Ester Expósito and Juan Daniel García graduate with the Mexican Amat Escalante in Cannes

When Ester Expósito read the script for “Lost at Night”, it was clear to her: roles like this don’t come every day. Juan Daniel García, in 2019, worked in a casting company, but he ended up being hired. These young stars from Spain and Mexico will take a leap in their career in 2023 with their first film in Cannes.

“I loved the story. The fact that it was Amat (Escalante, director) too, just for that reason I would have already done it. Monica is a very special character and when I read it I said ‘this is something else, these characters don’t appear all the time time”, recalls Expósito in an interview with Efe on a terrace overlooking the Croisette, where the team attends the press one day after the premiere of the film.

For García Treviño, the key was also the Mexican filmmaker -who is already a veteran of the French Festival-, but his arrival at the project selected for the Cannes Première section was almost to be done.

“I wasn’t casting for the movie”, This Mexican actor and singer explains about those days in which he worked giving the reply for the search for actors carried out by Escalante. He loved the project, but it did not cross his mind that he could be part of it.

“But for things in life, Amat always looked at me,” he explains.

“Lost at night” tells the story of Emiliano (the character played by García Treviño), a young man from humble origins whose mother is missing in a town in turmoil due to the arrival of a large international mining company to exploit the local resources.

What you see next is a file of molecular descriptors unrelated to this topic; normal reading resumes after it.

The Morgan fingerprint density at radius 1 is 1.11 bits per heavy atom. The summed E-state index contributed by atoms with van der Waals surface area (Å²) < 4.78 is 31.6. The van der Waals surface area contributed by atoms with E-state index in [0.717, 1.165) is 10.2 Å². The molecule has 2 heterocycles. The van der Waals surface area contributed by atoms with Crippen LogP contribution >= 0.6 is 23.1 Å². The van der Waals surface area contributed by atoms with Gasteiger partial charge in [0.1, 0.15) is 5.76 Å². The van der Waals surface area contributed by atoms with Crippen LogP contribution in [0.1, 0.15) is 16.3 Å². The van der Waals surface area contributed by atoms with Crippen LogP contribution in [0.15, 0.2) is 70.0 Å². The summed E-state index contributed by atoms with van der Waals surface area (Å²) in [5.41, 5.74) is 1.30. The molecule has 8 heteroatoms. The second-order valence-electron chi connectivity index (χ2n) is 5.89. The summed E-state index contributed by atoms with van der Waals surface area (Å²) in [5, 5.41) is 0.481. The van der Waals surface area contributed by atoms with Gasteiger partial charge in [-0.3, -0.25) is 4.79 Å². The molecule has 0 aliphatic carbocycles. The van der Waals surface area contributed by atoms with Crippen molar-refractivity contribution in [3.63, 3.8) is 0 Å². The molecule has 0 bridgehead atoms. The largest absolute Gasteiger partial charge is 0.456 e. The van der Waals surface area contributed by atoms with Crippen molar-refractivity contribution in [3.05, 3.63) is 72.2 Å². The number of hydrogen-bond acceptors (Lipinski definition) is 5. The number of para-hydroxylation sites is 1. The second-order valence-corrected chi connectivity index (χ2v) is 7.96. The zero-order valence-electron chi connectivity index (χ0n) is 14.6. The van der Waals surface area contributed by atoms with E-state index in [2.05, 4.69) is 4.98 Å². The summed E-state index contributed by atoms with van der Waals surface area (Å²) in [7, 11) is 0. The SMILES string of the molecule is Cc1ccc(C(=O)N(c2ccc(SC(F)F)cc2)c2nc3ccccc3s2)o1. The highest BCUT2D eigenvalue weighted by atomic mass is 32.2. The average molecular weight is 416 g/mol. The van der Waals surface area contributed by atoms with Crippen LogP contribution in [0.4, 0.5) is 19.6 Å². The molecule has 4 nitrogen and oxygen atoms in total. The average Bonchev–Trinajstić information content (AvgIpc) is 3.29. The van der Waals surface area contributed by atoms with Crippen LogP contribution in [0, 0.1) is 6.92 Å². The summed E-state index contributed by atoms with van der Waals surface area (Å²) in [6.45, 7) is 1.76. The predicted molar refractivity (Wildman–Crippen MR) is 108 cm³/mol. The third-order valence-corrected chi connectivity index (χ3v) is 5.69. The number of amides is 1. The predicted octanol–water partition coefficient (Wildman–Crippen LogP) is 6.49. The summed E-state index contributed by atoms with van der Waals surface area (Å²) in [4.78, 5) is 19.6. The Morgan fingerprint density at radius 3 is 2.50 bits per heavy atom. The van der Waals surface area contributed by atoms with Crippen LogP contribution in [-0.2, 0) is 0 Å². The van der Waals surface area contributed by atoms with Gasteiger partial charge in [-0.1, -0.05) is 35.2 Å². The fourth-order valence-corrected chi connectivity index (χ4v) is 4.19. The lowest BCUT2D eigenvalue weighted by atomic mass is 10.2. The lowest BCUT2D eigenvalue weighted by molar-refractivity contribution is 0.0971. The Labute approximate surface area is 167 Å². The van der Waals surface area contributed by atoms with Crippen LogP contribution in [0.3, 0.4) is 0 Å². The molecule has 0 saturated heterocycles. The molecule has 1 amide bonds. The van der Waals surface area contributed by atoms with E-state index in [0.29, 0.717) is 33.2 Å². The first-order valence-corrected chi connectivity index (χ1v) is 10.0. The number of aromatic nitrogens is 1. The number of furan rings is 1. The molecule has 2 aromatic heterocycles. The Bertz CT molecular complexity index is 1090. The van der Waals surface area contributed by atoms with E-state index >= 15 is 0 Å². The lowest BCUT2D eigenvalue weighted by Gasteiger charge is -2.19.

All the clues point to an act of police violence related to the Aldamas, a wealthy family of artists whose daughter, Mónica, is an actress and singer with thousands of followers on social networks.

“She is a girl with a dark side because she has experienced hard things”said Expósito, and assured that it has nothing to do with other roles of a wealthy daughter that she has played in the past, such as her Carla in the Netflix series “Elite”.

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“I think the characters have nothing to do with it,” he confirmed.

In any case, the “rich girl” is interested in Emiliano -who has a girlfriend and what he really wants to know is if his mother’s corpse is in a well in the Aldama house- when he starts working as ” waiter for everything” in the luxurious property.

The Police, who more than protect the population protect the rich and multinationals with impunity to apply force, know that they cannot go.

For García Treviño, that part of becoming a “seeker” of the truth -although he describes it as “extremely complicated”- was the one that most attracted him to the character, with whom he sees similarities because Emiliano is a “village” boy and he He is a “neighborhood” boy.

But although the issue of police violence is what frames the plot, Escalante touches on “Lost in the Night” a range of issues difficult to enumerate completely.

Without neglecting the complaint but with less hard work than others in his career, the Mexican filmmaker also talks about the hypocrisy of the art world, #MeToo, sects and religion, mental health and the exploitation of natural resources, among other issues.

The mother of the Aldama family, played by Bárbara Moriand stepfather, Fernando Bonilla, are artists with a complicated relationship in which passion, hypocrisy are mixed and even borderline abuse.

The effects of fame and exposure through the networks also play a role in this story, something that these two young stars, aged 23, already have to deal with.

“At first it can be overwhelming and if you don’t manage it well it never stops being. But hey, it’s a side effect of this profession. It can be. In my case, it was,” admitted Expósito.

“I’m fine,” answered García Treviño, making victory gestures and making his co-star smile.

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